Clayton's Blue Ribbon Bread (the Po-Boy Choice)
I haven’t posted a blog for some months. I have been baking regularly, though not every week. And not much that’s exciting for a blog post (since when did that stop me, you say?). Plus life has a way of shifting my familiar patterns every so often. And bread-blogging has given way to other things.
But this weekend is quiet. My spouse is on a long business trip around Asia. I’m spending a quiet evening trying to provide for a kitty who’s used to two laps. Listening to the rain (a blessed sound in the midst of our long drought).
The big news in our San Francisco kitchen is we replaced the burner elements in our old stove, and it now really works well. I’ve been baking various simple sourdoughs and Hamelman’s 5-Grain Levain and bagels and challahs, all of which continue to be very satisfactory but not novel in any way. My skills are holding steady; I think real improvement takes weekly baking at least.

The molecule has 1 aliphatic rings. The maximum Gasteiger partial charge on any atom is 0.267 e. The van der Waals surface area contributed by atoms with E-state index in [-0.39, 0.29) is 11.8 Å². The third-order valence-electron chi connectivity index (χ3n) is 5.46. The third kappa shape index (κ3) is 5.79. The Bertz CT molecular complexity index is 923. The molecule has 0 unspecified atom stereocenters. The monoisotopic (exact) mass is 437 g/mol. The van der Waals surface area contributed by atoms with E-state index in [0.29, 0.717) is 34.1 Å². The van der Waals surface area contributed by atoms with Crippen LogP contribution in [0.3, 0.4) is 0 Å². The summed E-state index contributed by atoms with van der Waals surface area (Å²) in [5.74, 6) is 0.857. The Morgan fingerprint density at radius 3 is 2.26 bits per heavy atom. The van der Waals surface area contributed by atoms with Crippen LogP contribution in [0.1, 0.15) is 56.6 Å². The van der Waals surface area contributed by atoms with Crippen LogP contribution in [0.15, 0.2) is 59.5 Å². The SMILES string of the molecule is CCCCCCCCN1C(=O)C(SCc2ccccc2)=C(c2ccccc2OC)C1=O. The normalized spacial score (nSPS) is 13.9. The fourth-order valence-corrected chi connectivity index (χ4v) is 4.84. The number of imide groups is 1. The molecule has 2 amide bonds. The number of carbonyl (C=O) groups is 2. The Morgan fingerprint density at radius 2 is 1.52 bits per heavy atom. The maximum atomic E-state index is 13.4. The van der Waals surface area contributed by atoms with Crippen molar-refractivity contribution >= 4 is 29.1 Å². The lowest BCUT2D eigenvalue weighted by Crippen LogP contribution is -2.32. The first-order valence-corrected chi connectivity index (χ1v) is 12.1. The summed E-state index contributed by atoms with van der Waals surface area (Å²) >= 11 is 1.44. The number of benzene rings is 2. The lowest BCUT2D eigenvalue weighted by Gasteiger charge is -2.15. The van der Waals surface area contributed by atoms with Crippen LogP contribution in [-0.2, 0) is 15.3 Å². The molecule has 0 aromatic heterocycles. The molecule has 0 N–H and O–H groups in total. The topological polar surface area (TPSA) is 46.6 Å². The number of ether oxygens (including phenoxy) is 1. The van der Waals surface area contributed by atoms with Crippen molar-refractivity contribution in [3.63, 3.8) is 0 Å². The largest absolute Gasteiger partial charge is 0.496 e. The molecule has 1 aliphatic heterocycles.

But today, for the second time, I tried Bernard Clayton’s Blue Ribbon Bread, which ehanner (http://www.thefreshloaf.com/node/4329/po-boy-victory) and Txfarmer (http://www.thefreshloaf.com/node/24960/new-orleans-poboy-bread-it039s-all-eric039s-fault) have blogged about as the right bread for po-boys.
I used the formula and method Txfarmer recommended, except I made two different shapes, one short baguette and one long batard. The texture is nice, and close to authentic, but the crust is not as crispy as it should be and the crumb is a bit heavier—less airy--than it should be. It was good for French Dip sandwiches, but a po-boy with this bread would be too bready.
Here’s a couple photos.
S’long as I’m posting photos, here’s one from our trip to Edinburgh last October.
Hope all the TFL Gang is doing well.